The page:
San Diego Natural History Museum--Your Nature ConnectionSDNHM Field Guide
Western Fence Lizard, photographed by Jim Melli

Sceloporus occidentalis
Western Fence Lizard


Sceloporus from the Greek skelos, meaning leg and porus, meaning pores in reference to their femoral pores located along the underside of the leg. The name occidentalis refers to their western distribution. The species as a whole (S. occidentalis) is called the Western Fence Lizard. These lizards are more commonly called "Blue-bellies" or "Swifts."


The Western Fence Lizard measures 3 1/2 inches (snout-vent length), and is about six inches in total length.

Coloration ranges from light gray to black with dark blotches on the back that continue down the tail. Male Western Fence Lizards have bright blue, sometimes greenish, bellies, and the undersides of their legs are yellow. Females lack this decorative coloring. The scales are keeled and somewhat spiny.

Subspecies: There are as many as five subspecies. Only the San Joaquine Fence Lizard (S. o. biseriatus) and the Channel Islands Fence Lizard (S. o. becki) occur in our region.

Range and Habitat

Western Fence Lizards may reduce the incidence of Lyme Disease in their range! It has recently been discovered that when infected ticks feed on the blood of these lizards, the Lyme disease spirochetes they carry are destroyed. In areas with Western Fence Lizards, about 5 percent of ticks carry the disease, while in other areas 50 percent of ticks harbor the disease.
—Reported by the NY Times News Service, April 19, 1998.

The Western Fence Lizard is distributed throughout eastern Oregon, southwest Idaho, all of Nevada, western Utah, Southern California, and northwestern Baja California. A disjunct population occurs on Isla de Cedros; a Pacific Ocean island off of Baja California.

It is commonly found from the coast to the highest mountain areas at over 6,000 feet. It isn't found in the desert. This lizard is conspicuous and common in its range. It thrives in a wide variety of habitats, ranging from coastal sage scrub and chaparral on the coast and foothills, to the forests of higher elevations. It's usually found on or near the ground, in rock and wood piles, tree trunks, and the lower branches of shrubs.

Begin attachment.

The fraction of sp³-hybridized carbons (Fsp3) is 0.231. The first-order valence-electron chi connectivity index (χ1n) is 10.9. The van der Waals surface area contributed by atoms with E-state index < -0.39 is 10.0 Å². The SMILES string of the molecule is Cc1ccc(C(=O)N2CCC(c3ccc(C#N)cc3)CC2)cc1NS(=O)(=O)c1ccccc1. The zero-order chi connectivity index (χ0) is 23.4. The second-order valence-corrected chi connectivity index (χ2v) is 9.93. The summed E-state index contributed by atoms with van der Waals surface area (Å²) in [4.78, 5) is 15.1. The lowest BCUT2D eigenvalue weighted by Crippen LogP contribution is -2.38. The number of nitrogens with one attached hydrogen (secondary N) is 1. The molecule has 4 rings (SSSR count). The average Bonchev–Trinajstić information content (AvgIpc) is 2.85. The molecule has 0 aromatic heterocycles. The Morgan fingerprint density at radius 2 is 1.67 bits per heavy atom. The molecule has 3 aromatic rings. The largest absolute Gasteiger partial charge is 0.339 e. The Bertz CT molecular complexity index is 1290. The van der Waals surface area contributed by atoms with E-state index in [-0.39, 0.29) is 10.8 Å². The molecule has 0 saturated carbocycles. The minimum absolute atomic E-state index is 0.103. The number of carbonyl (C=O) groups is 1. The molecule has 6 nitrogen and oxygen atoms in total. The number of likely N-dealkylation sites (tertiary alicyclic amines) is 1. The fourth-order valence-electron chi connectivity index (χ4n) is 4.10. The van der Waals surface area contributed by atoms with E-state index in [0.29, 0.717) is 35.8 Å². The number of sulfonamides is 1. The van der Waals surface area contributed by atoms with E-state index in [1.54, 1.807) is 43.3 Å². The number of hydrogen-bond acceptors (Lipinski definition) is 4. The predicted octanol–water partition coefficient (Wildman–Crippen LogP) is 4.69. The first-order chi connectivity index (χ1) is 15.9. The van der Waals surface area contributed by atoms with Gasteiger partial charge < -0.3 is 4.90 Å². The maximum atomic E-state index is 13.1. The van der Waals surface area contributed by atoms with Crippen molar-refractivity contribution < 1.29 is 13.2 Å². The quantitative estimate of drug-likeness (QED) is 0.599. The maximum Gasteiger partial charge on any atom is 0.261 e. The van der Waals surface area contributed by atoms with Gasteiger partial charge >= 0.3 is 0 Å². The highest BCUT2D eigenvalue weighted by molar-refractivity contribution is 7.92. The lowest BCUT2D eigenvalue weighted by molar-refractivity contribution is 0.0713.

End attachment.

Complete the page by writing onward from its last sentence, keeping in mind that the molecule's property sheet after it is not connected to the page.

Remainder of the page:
Natural History

Behavior: This aptly named lizard enjoys sitting on prominent points, like fence posts, where it can sun itself, and watch for food and predators. Like many species of lizards, this one is able to change its general coloration to match its background. Light colored lizards placed on dark rocks become a darker color. Interestingly, some lizards remain dark when placed on a light background, mimicking a shadow cast by an imperfection or crack in the rock surface.

Prey and Predators: Its diet consists of insects and various other arthropods. Unfortunately, its love of high places makes it easy prey for snakes, hawks, and predaceous mammals. Kingsnakes and Striped Racers are particularly fond of fence lizards. The Western Fence Lizard avoids danger through constant vigilance and fast reflexes.

Breeding: Mating occurs in May or June. As many as ten eggs per clutch can be laid as early as July, producing hatchlings as early as mid-August. Upon hatching, the little ones measure about 2 1/4 inches in total length.

Did you know...

The bright blue patches along the sides of the body of the male give this lizard the common name of "Blue-belly."

Conservation Status

There has been no proposed conservation plans.

Text by Dick Schwenkmeyer.
Photo by Jim Melli.

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